Global Development Institute Blog

By Minna Lehtinen, Communications Officer

One way that governments can help reduce poverty is by implementing social welfare programmes for those with low incomes, but the design of such programmes must be done with great care to make sure they actually achieve their poverty-reducing objectives.

P1030678A group of programmes that give cash to households with the expectation of breaking the inter-generational transmission of poverty are known as human development conditional cash transfer programmes. Typical transfer conditions include spending on schooling, going to the doctor regularly, and other investments intended to ensure that the cash is not only supplementing the household’s income and consumption, but also boosting the household’s own productive capacity. This follows the principle that poverty eradication is not limited to helping citizens meet their basic needs, but must also empower citizens to secure their own livelihoods.

In many such programmes, participants are periodically assessed on whether they continue to qualify for the programme, and once they have achieved a socio-economic status above the entry criteria, they exit the programme.

“Exit as entry” results in welfare losses

Juan M. Villa, Honorary Research Fellow at the Global Development Institute (GDI), and Armando Barrientos, Professor at the GDI, examined Colombia’s Familias en Acción programme in a recent GDI Working Paper. They found that current practice using of entry criteria to determine programme exit is not supported conceptually, analytically, or empirically, and can in fact be associated with welfare losses for excluded households. This, of course, is the opposite of what the programme is trying to achieve, and has significant implications for the design and implementation of any anti-poverty transfers programmes (conditional cash transfers, but also social pensions and family subsidies) using socio-economic status to determine when households leave the programme.

Click here to read the Working Paper, or read on below for a summary of the findings.

Exit as entry as a flawed concept

For an agency managing an anti-poverty transfer programme on a fixed and insufficient budget, using entry criteria to determine when households exit is assumed to maximise the programme’s poverty reduction effect by ensuring only those below the critical threshold participate in the programme. But this approach is not compatible with the objectives of a human development conditional cash transfer programme (which uses conditionality to build long-term capacity in households to keep them out of poverty for good). It doesn’t place a value on preventing households above the poverty line from falling back into poverty. Achieving this requires paying attention to how households can exit the programme sustainably, stay out of poverty and therefore, treating entry and exit criteria separately.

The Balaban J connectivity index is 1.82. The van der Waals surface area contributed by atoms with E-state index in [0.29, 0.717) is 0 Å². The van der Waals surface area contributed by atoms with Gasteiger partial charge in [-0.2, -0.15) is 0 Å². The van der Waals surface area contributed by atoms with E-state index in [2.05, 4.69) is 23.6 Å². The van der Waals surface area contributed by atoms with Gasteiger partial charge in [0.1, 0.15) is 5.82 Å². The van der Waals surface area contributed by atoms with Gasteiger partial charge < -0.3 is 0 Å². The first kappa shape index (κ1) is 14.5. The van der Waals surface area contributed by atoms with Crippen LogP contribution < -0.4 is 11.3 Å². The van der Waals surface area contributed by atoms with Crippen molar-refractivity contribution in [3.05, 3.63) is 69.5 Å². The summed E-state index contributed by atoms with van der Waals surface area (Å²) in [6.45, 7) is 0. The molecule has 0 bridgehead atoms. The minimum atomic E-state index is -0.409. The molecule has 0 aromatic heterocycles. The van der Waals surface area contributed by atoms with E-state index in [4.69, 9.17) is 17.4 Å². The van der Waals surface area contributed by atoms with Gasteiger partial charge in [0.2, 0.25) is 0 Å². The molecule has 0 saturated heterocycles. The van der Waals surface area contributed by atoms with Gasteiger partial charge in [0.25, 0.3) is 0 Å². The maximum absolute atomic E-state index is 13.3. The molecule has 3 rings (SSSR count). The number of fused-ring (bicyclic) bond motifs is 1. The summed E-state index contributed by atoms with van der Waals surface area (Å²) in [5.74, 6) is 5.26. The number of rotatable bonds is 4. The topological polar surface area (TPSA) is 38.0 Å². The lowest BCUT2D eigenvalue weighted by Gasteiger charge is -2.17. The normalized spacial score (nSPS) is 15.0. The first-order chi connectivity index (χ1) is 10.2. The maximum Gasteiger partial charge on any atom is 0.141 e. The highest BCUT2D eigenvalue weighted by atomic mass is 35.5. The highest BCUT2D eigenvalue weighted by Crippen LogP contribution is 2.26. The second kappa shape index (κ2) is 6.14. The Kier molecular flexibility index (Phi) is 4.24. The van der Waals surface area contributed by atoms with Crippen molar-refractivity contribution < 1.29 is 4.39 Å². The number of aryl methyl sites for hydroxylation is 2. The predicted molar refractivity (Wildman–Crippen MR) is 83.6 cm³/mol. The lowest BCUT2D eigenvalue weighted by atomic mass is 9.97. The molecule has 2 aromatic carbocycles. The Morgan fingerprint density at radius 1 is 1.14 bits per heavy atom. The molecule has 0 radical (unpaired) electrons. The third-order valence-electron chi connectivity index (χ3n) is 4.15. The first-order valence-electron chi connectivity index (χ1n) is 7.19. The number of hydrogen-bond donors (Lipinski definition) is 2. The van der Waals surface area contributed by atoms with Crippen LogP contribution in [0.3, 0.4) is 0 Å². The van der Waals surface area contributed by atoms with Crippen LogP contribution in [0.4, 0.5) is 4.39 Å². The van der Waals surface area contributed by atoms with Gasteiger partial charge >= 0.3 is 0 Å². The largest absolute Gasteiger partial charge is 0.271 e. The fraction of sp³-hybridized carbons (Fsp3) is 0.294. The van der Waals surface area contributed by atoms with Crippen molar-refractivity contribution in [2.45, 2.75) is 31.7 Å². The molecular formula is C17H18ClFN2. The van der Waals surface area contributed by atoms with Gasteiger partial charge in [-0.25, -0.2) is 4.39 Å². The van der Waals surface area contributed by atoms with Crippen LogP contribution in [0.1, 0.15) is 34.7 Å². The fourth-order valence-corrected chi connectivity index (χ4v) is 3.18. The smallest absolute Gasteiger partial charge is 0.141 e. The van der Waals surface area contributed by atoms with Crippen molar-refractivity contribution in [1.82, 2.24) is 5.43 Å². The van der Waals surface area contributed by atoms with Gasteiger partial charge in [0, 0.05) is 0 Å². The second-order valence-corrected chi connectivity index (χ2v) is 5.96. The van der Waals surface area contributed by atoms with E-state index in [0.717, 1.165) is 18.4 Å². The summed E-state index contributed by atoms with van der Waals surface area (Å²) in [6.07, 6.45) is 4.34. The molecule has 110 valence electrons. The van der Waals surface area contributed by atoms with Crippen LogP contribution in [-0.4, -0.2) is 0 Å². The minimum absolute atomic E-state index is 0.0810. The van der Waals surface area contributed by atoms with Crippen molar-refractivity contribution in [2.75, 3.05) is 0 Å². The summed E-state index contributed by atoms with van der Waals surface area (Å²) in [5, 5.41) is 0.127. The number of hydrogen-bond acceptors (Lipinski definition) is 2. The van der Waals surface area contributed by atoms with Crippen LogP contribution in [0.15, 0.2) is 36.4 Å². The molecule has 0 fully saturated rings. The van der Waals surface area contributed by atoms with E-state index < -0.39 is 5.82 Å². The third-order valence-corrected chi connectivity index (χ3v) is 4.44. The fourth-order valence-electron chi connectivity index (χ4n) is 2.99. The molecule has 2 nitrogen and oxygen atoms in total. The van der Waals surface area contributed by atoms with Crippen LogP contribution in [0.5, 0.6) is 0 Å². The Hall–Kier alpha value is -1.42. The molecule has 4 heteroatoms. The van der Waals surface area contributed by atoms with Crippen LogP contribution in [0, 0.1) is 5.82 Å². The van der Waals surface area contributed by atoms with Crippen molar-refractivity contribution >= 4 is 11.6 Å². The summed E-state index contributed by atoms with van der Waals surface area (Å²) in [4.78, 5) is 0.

Analytical and empirical evidence from Colombia

Villa and Barrientos examined households who participated in Colombia’s Familias en Accion programme by 2006 but were excluded the following year because their welfare score was above the entry threshold. The research compares the households’ actual outcomes to what could have been expected had they remained in the programme, and the findings show that exit from the programme impacted the households negatively in three different ways:

Impact on schooling

Compared with those who remained in the programme, children in excluded households experienced:

  • 12 fewer completed years of education
    • Male children impacted more than female children (0.147 compared to 0.086 year shortfalls in education, respectively)
    • Older children also suffered a higher shortfall than younger children (0.11 and 0.07 years respectively)
  • Lower school attendance across the board, of just below 1 percentage point, which is modest but may have significant cumulative effects

Impact on work

As their incomes were reduced, households were forced to re-structure their work lives after exiting the programme, so exclusion resulted in:

  • Fewer women going to work (2 percentage points reduced labour force participation)
  • More men going to work (1.3 percentage point higher labour force participation)
  • More men working in the informal sectors (about 1 percentage point increase)
  • Households with children in school while in the programme experienced a more significant net effect from re-allocation of labour (and 4.2 percentage point increase in children under three in excluded households)

Impact on socio-economic status

Households who exited in 2007 were 3.8 percentage points more likely to be eligible for the programme than the households remaining in the programme in 2011, with rural households worse off than urban ones at 4.2 points. This represents a significant drop in the socio-economic status of excluded households, so it is clear that their exit did not happen sustainably.

Ways forward

Agencies implementing conditional cash transfer programmes are paying increasing attention to exit criteria and some have already adopted a range of strategies to address the issues “exit as entry” causes. For example, in 2013, Familias en Acción introduced a guaranteed two years leave to remain in the programme for households with welfare scores above the entry threshold but below a vulnerability threshold. Villa and Barrientos’s findings suggest more innovation in programme design and implementation is needed to better fulfil the programme objective to build household capacity to ensure they are able to exit and stay out of poverty in the longer term.

Click here to read the full Working Paper.

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